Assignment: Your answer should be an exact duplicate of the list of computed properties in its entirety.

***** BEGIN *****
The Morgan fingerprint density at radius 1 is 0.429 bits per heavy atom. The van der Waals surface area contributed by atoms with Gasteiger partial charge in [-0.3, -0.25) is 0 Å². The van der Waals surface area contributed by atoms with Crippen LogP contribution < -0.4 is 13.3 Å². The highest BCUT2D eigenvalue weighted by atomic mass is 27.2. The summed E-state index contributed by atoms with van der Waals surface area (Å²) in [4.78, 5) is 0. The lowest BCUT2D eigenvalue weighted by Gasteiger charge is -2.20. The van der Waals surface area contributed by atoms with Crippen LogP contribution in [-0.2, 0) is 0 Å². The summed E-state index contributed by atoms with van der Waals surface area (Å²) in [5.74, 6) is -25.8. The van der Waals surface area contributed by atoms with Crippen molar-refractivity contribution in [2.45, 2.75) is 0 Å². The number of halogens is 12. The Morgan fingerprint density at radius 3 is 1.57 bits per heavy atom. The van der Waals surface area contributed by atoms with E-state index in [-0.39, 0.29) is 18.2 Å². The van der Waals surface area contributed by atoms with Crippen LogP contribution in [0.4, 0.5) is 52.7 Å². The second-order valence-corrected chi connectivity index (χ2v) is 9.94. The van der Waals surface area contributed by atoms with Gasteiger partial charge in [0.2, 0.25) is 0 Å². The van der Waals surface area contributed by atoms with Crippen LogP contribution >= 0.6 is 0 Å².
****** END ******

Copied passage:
The Morgan fingerprint density at radius 1 is 0.429 bits per heavy atom. The van der Waals surface area contributed by atoms with Gasteiger partial charge in [-0.3, -0.25) is 0 Å². The van der Waals surface area contributed by atoms with Crippen LogP contribution < -0.4 is 13.3 Å². The highest BCUT2D eigenvalue weighted by atomic mass is 27.2. The summed E-state index contributed by atoms with van der Waals surface area (Å²) in [4.78, 5) is 0. The lowest BCUT2D eigenvalue weighted by Gasteiger charge is -2.20. The van der Waals surface area contributed by atoms with Crippen LogP contribution in [-0.2, 0) is 0 Å². The summed E-state index contributed by atoms with van der Waals surface area (Å²) in [5.74, 6) is -25.8. The van der Waals surface area contributed by atoms with Crippen molar-refractivity contribution in [2.45, 2.75) is 0 Å². The number of halogens is 12. The Morgan fingerprint density at radius 3 is 1.57 bits per heavy atom. The van der Waals surface area contributed by atoms with E-state index in [-0.39, 0.29) is 18.2 Å². The van der Waals surface area contributed by atoms with Crippen LogP contribution in [0.4, 0.5) is 52.7 Å². The second-order valence-corrected chi connectivity index (χ2v) is 9.94. The van der Waals surface area contributed by atoms with Gasteiger partial charge in [0.2, 0.25) is 0 Å². The van der Waals surface area contributed by atoms with Crippen LogP contribution >= 0.6 is 0 Å².